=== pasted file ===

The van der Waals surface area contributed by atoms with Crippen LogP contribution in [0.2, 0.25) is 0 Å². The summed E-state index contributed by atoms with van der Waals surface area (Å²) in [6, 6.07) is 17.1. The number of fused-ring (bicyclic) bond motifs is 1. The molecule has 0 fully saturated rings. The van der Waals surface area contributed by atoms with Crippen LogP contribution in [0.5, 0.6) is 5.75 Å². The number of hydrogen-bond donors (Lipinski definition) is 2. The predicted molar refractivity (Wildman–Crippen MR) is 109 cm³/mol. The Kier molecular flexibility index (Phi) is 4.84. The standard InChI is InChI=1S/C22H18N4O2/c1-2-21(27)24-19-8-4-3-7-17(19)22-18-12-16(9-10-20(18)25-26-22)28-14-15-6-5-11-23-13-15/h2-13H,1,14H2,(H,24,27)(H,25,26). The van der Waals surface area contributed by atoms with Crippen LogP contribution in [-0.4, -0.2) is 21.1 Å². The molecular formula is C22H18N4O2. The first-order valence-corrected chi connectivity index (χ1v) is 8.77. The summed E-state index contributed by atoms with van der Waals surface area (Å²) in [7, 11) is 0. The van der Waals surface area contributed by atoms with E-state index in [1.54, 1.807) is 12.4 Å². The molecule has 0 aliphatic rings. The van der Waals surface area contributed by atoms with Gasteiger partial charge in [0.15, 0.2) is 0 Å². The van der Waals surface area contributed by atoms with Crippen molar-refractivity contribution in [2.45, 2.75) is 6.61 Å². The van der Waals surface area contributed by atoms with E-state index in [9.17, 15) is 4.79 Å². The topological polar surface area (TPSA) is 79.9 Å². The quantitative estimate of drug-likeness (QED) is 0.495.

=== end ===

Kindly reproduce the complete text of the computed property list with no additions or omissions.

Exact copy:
The van der Waals surface area contributed by atoms with Crippen LogP contribution in [0.2, 0.25) is 0 Å². The summed E-state index contributed by atoms with van der Waals surface area (Å²) in [6, 6.07) is 17.1. The number of fused-ring (bicyclic) bond motifs is 1. The molecule has 0 fully saturated rings. The van der Waals surface area contributed by atoms with Crippen LogP contribution in [0.5, 0.6) is 5.75 Å². The number of hydrogen-bond donors (Lipinski definition) is 2. The predicted molar refractivity (Wildman–Crippen MR) is 109 cm³/mol. The Kier molecular flexibility index (Phi) is 4.84. The standard InChI is InChI=1S/C22H18N4O2/c1-2-21(27)24-19-8-4-3-7-17(19)22-18-12-16(9-10-20(18)25-26-22)28-14-15-6-5-11-23-13-15/h2-13H,1,14H2,(H,24,27)(H,25,26). The van der Waals surface area contributed by atoms with Crippen LogP contribution in [-0.4, -0.2) is 21.1 Å². The molecular formula is C22H18N4O2. The first-order valence-corrected chi connectivity index (χ1v) is 8.77. The summed E-state index contributed by atoms with van der Waals surface area (Å²) in [7, 11) is 0. The van der Waals surface area contributed by atoms with E-state index in [1.54, 1.807) is 12.4 Å². The molecule has 0 aliphatic rings. The van der Waals surface area contributed by atoms with Gasteiger partial charge in [0.15, 0.2) is 0 Å². The van der Waals surface area contributed by atoms with Crippen molar-refractivity contribution in [2.45, 2.75) is 6.61 Å². The van der Waals surface area contributed by atoms with E-state index in [9.17, 15) is 4.79 Å². The topological polar surface area (TPSA) is 79.9 Å². The quantitative estimate of drug-likeness (QED) is 0.495.